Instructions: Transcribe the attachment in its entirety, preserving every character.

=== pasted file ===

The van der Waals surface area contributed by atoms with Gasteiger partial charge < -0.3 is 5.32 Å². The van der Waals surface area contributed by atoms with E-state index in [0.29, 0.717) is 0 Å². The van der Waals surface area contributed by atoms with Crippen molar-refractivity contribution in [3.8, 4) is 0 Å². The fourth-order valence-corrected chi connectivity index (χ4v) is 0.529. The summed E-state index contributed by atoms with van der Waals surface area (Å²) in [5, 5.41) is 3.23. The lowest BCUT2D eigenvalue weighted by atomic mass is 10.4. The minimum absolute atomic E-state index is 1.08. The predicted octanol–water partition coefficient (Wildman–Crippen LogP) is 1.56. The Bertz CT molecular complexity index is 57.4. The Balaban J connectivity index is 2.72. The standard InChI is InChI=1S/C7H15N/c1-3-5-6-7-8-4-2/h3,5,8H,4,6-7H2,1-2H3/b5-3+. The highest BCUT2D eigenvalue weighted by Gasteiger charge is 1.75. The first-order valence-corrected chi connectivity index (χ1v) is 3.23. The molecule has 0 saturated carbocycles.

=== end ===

The van der Waals surface area contributed by atoms with Gasteiger partial charge < -0.3 is 5.32 Å². The van der Waals surface area contributed by atoms with E-state index in [0.29, 0.717) is 0 Å². The van der Waals surface area contributed by atoms with Crippen molar-refractivity contribution in [3.8, 4) is 0 Å². The fourth-order valence-corrected chi connectivity index (χ4v) is 0.529. The summed E-state index contributed by atoms with van der Waals surface area (Å²) in [5, 5.41) is 3.23. The lowest BCUT2D eigenvalue weighted by atomic mass is 10.4. The minimum absolute atomic E-state index is 1.08. The predicted octanol–water partition coefficient (Wildman–Crippen LogP) is 1.56. The Bertz CT molecular complexity index is 57.4. The Balaban J connectivity index is 2.72. The standard InChI is InChI=1S/C7H15N/c1-3-5-6-7-8-4-2/h3,5,8H,4,6-7H2,1-2H3/b5-3+. The highest BCUT2D eigenvalue weighted by Gasteiger charge is 1.75. The first-order valence-corrected chi connectivity index (χ1v) is 3.23. The molecule has 0 saturated carbocycles.